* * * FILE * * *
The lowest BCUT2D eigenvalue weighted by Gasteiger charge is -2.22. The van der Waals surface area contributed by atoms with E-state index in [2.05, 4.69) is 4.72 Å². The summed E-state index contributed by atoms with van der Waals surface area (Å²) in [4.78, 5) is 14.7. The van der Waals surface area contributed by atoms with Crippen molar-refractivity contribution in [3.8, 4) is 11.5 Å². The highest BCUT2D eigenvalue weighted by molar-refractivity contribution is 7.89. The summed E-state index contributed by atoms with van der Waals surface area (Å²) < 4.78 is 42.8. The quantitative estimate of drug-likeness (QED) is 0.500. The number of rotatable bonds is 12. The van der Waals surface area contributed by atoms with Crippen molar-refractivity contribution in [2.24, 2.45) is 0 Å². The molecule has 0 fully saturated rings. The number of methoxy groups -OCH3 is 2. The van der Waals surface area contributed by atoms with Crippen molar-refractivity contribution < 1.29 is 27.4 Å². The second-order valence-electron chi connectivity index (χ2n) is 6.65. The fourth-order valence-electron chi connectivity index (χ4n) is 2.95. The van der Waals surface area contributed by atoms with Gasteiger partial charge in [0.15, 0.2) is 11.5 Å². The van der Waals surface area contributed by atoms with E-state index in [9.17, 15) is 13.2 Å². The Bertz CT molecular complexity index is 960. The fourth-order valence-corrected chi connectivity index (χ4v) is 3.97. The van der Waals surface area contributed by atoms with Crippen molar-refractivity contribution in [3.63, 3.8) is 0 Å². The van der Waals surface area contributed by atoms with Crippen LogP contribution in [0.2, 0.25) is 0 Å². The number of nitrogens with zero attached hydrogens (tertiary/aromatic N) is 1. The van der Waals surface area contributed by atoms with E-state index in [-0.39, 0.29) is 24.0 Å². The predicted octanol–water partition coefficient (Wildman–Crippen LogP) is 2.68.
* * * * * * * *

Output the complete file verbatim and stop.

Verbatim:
The lowest BCUT2D eigenvalue weighted by Gasteiger charge is -2.22. The van der Waals surface area contributed by atoms with E-state index in [2.05, 4.69) is 4.72 Å². The summed E-state index contributed by atoms with van der Waals surface area (Å²) in [4.78, 5) is 14.7. The van der Waals surface area contributed by atoms with Crippen molar-refractivity contribution in [3.8, 4) is 11.5 Å². The highest BCUT2D eigenvalue weighted by molar-refractivity contribution is 7.89. The summed E-state index contributed by atoms with van der Waals surface area (Å²) < 4.78 is 42.8. The quantitative estimate of drug-likeness (QED) is 0.500. The number of rotatable bonds is 12. The van der Waals surface area contributed by atoms with Crippen molar-refractivity contribution in [2.24, 2.45) is 0 Å². The molecule has 0 fully saturated rings. The number of methoxy groups -OCH3 is 2. The van der Waals surface area contributed by atoms with Crippen molar-refractivity contribution < 1.29 is 27.4 Å². The second-order valence-electron chi connectivity index (χ2n) is 6.65. The fourth-order valence-electron chi connectivity index (χ4n) is 2.95. The van der Waals surface area contributed by atoms with Gasteiger partial charge in [0.15, 0.2) is 11.5 Å². The van der Waals surface area contributed by atoms with E-state index in [9.17, 15) is 13.2 Å². The Bertz CT molecular complexity index is 960. The fourth-order valence-corrected chi connectivity index (χ4v) is 3.97. The van der Waals surface area contributed by atoms with Crippen molar-refractivity contribution in [3.63, 3.8) is 0 Å². The van der Waals surface area contributed by atoms with Crippen LogP contribution in [0.2, 0.25) is 0 Å². The number of nitrogens with zero attached hydrogens (tertiary/aromatic N) is 1. The van der Waals surface area contributed by atoms with E-state index in [-0.39, 0.29) is 24.0 Å². The predicted octanol–water partition coefficient (Wildman–Crippen LogP) is 2.68.